Wu wins Boston mayoral election

Michelle Wu will become the first elected woman and person of color to serve as Boston’s mayor after beating the most diverse field of candidates in the city’s history.

Wu promised to bring bold, progressive change throughout her campaign, and won after opponent Annissa Essabi George conceded late Tuesday night.

Wu spoke to crowds of supporters at her campaign celebration in the South End on Tuesday, expressing her excitement and hope for the future of the city. 

“From every corner of our city, Boston has spoken. We are ready to meet this moment. We are ready to become a Boston for everyone,” Wu said to a jubilant crowd. “We’re ready to be a Boston that doesn’t push people out, that welcomes all who call our city home. We’re ready to be a Boston where all can afford to stay and to thrive. And yes, Boston is ready to become a Green New Deal city.”

To start off her speech, Wu said one of her sons “asked me the other night if boys can be elected mayor in Boston. They have been. And they will again someday, but not tonight.”

Essabi George congratulated Wu at her own campaign party earlier that night.

Spectator livestreams Wu speech (James Bartlett)

“I want to offer a great big congratulations to Michelle Wu,” Essaibi George said. “She is the first woman, first person of color, and, as an Asian American, the first elected to be mayor of Boston. I know this is no small feat.”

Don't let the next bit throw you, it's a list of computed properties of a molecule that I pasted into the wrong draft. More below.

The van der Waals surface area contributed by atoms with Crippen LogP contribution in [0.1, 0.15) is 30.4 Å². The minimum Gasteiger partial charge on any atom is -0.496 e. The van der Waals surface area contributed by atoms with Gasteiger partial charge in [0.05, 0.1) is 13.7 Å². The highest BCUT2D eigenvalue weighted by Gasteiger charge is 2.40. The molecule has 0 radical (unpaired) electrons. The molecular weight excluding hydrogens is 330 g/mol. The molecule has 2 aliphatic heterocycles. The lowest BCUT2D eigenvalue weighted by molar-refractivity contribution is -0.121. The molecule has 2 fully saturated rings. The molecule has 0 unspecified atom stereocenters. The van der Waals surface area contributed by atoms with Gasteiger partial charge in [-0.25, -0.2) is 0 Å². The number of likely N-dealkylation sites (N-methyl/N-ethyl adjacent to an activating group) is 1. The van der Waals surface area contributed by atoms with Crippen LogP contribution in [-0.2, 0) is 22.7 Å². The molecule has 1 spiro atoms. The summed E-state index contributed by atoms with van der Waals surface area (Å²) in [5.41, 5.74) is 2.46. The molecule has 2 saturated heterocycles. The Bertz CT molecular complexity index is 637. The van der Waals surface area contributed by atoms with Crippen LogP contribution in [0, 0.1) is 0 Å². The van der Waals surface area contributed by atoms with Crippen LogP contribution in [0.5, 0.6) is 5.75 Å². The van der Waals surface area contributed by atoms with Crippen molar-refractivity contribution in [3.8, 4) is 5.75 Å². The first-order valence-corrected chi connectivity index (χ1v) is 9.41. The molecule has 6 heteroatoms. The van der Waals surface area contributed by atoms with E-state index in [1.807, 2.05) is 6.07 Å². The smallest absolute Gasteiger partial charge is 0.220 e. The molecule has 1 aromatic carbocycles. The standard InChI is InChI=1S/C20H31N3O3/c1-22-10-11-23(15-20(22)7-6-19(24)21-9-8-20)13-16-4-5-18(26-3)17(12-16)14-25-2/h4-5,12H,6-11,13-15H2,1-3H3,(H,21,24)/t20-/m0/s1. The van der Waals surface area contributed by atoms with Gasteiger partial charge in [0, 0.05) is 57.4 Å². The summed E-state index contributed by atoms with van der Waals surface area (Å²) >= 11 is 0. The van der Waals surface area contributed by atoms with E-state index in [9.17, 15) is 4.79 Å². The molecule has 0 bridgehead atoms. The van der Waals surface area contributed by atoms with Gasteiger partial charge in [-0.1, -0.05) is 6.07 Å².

Wu’s progressive policies inspired many voters to make their way to the polls. Desiree Belonge, who moved to Boston in July, said that Wu’s approach to affordable housing was an important factor in her decision.

“I felt like [Wu’s] progressive ideas would most likely benefit Boston in the best way possible, especially her approach to housing,” Belonge said. “I feel like it’s more important to get rent under control, rather than focusing on young people finding long-term roots in the city of Boston.”

For recent college grad Mackenzie Nekton, Wu’s stance on climate policy and policing was a deciding issue.

“I think that [Wu’s] climate change plan is more admirable, and I didn’t like the other candidate’s stance on police hiring issues,” Nekton said.

Nekton commented on the importance of civic engagement for college students.

“These are the places we live. We commit to being here for usually four years, and it becomes your home,” Nekton said. “You should engage in your community and the people while you’re here.”

Wu will officially become mayor on Nov 16.

Jamie Taris contributed to the reporting of this article.